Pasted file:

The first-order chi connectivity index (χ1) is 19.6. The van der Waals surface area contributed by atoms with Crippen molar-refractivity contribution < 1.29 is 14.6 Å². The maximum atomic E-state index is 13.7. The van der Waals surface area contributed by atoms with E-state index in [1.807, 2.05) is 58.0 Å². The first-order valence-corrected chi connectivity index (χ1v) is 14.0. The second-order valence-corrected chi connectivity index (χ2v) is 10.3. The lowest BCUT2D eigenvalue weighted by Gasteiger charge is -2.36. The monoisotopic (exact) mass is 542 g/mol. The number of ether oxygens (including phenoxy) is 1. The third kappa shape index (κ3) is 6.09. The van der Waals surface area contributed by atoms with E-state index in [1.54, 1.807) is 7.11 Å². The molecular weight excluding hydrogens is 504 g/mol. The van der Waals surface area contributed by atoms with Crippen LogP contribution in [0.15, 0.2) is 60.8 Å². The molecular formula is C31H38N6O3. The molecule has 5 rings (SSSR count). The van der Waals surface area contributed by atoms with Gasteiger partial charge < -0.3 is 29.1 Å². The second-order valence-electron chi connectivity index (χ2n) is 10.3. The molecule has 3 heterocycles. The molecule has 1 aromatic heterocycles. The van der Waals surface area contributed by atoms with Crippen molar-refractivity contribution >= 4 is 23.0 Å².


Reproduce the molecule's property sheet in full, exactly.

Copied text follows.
The first-order chi connectivity index (χ1) is 19.6. The van der Waals surface area contributed by atoms with Crippen molar-refractivity contribution < 1.29 is 14.6 Å². The maximum atomic E-state index is 13.7. The van der Waals surface area contributed by atoms with E-state index in [1.807, 2.05) is 58.0 Å². The first-order valence-corrected chi connectivity index (χ1v) is 14.0. The second-order valence-corrected chi connectivity index (χ2v) is 10.3. The lowest BCUT2D eigenvalue weighted by Gasteiger charge is -2.36. The monoisotopic (exact) mass is 542 g/mol. The number of ether oxygens (including phenoxy) is 1. The third kappa shape index (κ3) is 6.09. The van der Waals surface area contributed by atoms with E-state index in [1.54, 1.807) is 7.11 Å². The molecular weight excluding hydrogens is 504 g/mol. The van der Waals surface area contributed by atoms with Crippen LogP contribution in [0.15, 0.2) is 60.8 Å². The molecular formula is C31H38N6O3. The molecule has 5 rings (SSSR count). The van der Waals surface area contributed by atoms with Gasteiger partial charge < -0.3 is 29.1 Å². The second-order valence-electron chi connectivity index (χ2n) is 10.3. The molecule has 3 heterocycles. The molecule has 1 aromatic heterocycles. The van der Waals surface area contributed by atoms with Crippen molar-refractivity contribution >= 4 is 23.0 Å².